Trauma-Sensitive Yoga

Jessa Walters has completed the 300-hour Trauma Center Trauma-Sensitive Yoga (TCTSY) certification with David Emerson through the Trauma Center at the Justice Resource Institute in Boston. Jessa began teaching TCTSY in 2013 as part of a study through the University of Minnesota and the Domestic Abuse Project researching TCTSY as a viable clinical treatment for trauma.



October 6, 2018 from 1:30–4:30pm

at Sun Moon Yoga in Mankato, MN

Facilitated by Jessa Walters, MA, E-RYT, TCTSY-F, this workshop is designed for yoga teachers and yoga teachers-in-training who are interested in integrating trauma awareness into their teaching. This workshop is also open to clinicians who wish to bring embodiment into their work with clients.

Participants will learn key practical components to guiding yoga/embodiment practices with trauma awareness, including the use of language, the importance of interoception and the facilitator qualities needed to create a trauma-sensitive experience.

Fee: $90

3 CECs available for Yoga Teachers through Yoga Alliance

You may register here.



November 10, 2018 from 10am–5:30pm

at PREMA YOGA STUDIO in Northfield, MN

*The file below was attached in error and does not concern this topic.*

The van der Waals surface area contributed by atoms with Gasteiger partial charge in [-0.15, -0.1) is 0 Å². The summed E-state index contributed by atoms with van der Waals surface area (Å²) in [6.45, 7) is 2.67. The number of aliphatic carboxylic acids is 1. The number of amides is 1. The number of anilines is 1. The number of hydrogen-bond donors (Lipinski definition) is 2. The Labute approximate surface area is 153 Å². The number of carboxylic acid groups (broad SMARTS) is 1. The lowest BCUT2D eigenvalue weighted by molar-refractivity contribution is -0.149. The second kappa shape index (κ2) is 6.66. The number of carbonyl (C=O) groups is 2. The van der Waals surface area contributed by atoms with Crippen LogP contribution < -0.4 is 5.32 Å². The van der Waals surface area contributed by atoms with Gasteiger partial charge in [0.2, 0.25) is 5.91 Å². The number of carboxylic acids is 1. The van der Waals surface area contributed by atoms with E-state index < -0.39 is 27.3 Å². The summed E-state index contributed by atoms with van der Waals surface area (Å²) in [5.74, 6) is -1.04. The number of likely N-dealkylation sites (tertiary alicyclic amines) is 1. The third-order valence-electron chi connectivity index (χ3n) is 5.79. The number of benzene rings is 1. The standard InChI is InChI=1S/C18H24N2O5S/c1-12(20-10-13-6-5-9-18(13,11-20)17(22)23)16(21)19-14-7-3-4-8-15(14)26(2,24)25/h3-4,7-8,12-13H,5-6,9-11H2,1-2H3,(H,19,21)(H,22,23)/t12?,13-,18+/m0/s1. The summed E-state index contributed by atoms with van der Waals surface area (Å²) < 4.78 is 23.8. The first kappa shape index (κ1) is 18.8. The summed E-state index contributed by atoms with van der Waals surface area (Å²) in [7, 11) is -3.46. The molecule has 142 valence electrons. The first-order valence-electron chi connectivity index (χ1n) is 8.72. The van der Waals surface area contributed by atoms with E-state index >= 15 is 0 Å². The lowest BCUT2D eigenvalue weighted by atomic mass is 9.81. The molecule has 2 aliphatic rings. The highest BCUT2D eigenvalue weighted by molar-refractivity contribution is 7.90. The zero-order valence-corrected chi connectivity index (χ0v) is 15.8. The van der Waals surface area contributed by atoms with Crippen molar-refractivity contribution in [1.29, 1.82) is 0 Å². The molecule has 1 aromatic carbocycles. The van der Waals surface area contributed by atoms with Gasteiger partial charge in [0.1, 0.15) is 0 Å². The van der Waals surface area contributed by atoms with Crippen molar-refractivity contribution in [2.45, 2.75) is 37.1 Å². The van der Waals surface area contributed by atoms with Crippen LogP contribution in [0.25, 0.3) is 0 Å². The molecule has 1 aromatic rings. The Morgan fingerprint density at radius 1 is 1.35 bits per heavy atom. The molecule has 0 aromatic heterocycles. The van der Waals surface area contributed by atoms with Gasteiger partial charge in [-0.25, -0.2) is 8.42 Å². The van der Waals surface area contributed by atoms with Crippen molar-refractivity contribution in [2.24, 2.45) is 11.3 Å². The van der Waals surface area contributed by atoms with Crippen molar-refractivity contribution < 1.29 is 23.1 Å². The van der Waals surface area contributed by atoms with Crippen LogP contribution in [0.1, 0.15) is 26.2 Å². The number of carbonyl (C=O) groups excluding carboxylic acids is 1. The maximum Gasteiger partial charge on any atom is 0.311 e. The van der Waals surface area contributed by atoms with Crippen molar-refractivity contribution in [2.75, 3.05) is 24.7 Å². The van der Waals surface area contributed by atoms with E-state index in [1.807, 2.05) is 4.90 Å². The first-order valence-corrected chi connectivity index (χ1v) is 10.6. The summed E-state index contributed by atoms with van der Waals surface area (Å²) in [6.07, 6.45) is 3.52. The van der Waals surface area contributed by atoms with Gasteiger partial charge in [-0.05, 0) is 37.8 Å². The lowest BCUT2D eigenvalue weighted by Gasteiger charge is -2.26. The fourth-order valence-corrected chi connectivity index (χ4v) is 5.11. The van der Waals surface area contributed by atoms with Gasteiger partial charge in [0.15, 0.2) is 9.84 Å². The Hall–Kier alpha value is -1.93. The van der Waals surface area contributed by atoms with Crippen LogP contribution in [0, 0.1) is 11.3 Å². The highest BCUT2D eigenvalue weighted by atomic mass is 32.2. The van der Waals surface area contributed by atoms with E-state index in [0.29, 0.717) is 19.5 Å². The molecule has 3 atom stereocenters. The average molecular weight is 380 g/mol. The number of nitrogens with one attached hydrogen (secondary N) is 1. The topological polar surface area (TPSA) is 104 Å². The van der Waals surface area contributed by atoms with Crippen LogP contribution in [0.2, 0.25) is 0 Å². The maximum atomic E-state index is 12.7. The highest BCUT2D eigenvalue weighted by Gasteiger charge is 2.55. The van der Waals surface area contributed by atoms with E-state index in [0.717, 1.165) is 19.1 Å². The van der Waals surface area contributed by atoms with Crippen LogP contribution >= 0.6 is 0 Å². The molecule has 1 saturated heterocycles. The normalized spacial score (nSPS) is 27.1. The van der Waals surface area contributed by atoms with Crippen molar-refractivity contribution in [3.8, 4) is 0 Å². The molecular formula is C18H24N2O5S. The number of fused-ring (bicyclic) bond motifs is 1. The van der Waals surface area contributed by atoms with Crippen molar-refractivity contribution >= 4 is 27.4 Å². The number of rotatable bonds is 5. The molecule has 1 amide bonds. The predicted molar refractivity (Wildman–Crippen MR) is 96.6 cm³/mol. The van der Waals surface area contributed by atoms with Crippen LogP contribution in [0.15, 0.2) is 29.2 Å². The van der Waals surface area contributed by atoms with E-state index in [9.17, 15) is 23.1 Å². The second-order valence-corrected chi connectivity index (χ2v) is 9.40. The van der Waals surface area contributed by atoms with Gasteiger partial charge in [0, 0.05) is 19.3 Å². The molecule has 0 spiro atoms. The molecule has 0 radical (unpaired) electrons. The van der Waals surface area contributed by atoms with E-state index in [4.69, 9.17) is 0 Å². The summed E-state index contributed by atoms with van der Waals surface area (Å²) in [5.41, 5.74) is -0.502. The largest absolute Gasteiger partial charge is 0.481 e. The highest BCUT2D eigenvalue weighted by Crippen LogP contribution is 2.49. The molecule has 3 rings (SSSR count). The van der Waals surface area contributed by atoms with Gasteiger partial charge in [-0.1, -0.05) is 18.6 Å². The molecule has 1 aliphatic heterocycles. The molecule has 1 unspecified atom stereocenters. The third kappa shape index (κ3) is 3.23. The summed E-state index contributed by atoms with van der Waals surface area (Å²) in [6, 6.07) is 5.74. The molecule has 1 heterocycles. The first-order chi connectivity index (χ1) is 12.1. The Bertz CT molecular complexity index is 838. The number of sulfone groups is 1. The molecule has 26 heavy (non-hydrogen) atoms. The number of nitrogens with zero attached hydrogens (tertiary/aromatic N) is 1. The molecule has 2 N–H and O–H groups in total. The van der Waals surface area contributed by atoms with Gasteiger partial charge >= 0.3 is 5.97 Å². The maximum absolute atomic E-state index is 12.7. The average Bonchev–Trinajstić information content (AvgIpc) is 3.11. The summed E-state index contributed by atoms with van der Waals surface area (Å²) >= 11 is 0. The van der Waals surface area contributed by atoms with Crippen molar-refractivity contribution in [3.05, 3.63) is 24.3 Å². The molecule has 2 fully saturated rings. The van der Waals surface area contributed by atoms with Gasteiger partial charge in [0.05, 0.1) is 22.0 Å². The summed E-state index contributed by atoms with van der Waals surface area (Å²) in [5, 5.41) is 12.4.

Facilitated by Jessa Walters, MA, E-RYT, TCTSY-F and Daniel Gaustad, DC, RYT, this daylong is designed for yoga teachers, yoga teachers-in-training and yoga students who are interested in exploring the connection between trauma, the body and yoga.
Participants will learn about neurological and physiological responses in the body during times of stress. We will explore how these responses become dysregulated as a result of chronic stress, single-event trauma and complex trauma. Keeping these responses in mind, we will discuss how to hold trauma sensitive space in a yoga class.
Jessa and Dan will guide embodied (somatic) practices throughout the day, including a 60-minute trauma-sensitive yoga practice.
*6 CECs are available for yoga teachers through Yoga Alliance


Fee: $150

You may register here.





“No intervention that takes power away from the individual can possibly foster their recovery, no matter how much it appears to be in their immediate best interest.” –Judith Herman “Trauma and Recovery”